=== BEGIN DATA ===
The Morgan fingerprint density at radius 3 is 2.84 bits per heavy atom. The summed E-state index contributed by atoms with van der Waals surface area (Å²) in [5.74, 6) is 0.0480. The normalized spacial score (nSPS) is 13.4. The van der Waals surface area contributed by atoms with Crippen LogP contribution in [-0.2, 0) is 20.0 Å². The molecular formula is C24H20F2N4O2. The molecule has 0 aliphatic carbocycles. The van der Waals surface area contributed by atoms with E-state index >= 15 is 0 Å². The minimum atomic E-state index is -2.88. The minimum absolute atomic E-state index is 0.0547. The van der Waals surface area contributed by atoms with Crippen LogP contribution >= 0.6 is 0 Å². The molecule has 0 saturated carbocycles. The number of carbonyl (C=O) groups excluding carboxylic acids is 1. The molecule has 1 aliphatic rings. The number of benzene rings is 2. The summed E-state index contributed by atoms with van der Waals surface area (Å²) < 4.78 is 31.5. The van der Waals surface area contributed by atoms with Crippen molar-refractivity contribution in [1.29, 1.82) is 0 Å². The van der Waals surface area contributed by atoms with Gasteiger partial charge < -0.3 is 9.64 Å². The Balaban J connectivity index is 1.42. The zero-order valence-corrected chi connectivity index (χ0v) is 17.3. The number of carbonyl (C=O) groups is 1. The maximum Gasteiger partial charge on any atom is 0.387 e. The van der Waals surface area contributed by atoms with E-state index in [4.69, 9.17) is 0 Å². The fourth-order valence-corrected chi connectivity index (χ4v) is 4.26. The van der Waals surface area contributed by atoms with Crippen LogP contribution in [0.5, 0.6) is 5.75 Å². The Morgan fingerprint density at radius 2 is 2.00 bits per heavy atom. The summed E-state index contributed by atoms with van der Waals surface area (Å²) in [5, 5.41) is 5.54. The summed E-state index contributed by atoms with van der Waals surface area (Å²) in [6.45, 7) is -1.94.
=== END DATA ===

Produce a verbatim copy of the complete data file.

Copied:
The Morgan fingerprint density at radius 3 is 2.84 bits per heavy atom. The summed E-state index contributed by atoms with van der Waals surface area (Å²) in [5.74, 6) is 0.0480. The normalized spacial score (nSPS) is 13.4. The van der Waals surface area contributed by atoms with Crippen LogP contribution in [-0.2, 0) is 20.0 Å². The molecular formula is C24H20F2N4O2. The molecule has 0 aliphatic carbocycles. The van der Waals surface area contributed by atoms with E-state index >= 15 is 0 Å². The minimum atomic E-state index is -2.88. The minimum absolute atomic E-state index is 0.0547. The van der Waals surface area contributed by atoms with Crippen LogP contribution >= 0.6 is 0 Å². The molecule has 0 saturated carbocycles. The number of carbonyl (C=O) groups excluding carboxylic acids is 1. The molecule has 1 aliphatic rings. The number of benzene rings is 2. The summed E-state index contributed by atoms with van der Waals surface area (Å²) < 4.78 is 31.5. The van der Waals surface area contributed by atoms with Crippen molar-refractivity contribution in [1.29, 1.82) is 0 Å². The van der Waals surface area contributed by atoms with Gasteiger partial charge < -0.3 is 9.64 Å². The Balaban J connectivity index is 1.42. The zero-order valence-corrected chi connectivity index (χ0v) is 17.3. The number of carbonyl (C=O) groups is 1. The maximum Gasteiger partial charge on any atom is 0.387 e. The van der Waals surface area contributed by atoms with E-state index in [4.69, 9.17) is 0 Å². The fourth-order valence-corrected chi connectivity index (χ4v) is 4.26. The van der Waals surface area contributed by atoms with Crippen LogP contribution in [0.5, 0.6) is 5.75 Å². The Morgan fingerprint density at radius 2 is 2.00 bits per heavy atom. The summed E-state index contributed by atoms with van der Waals surface area (Å²) in [5, 5.41) is 5.54. The summed E-state index contributed by atoms with van der Waals surface area (Å²) in [6.45, 7) is -1.94.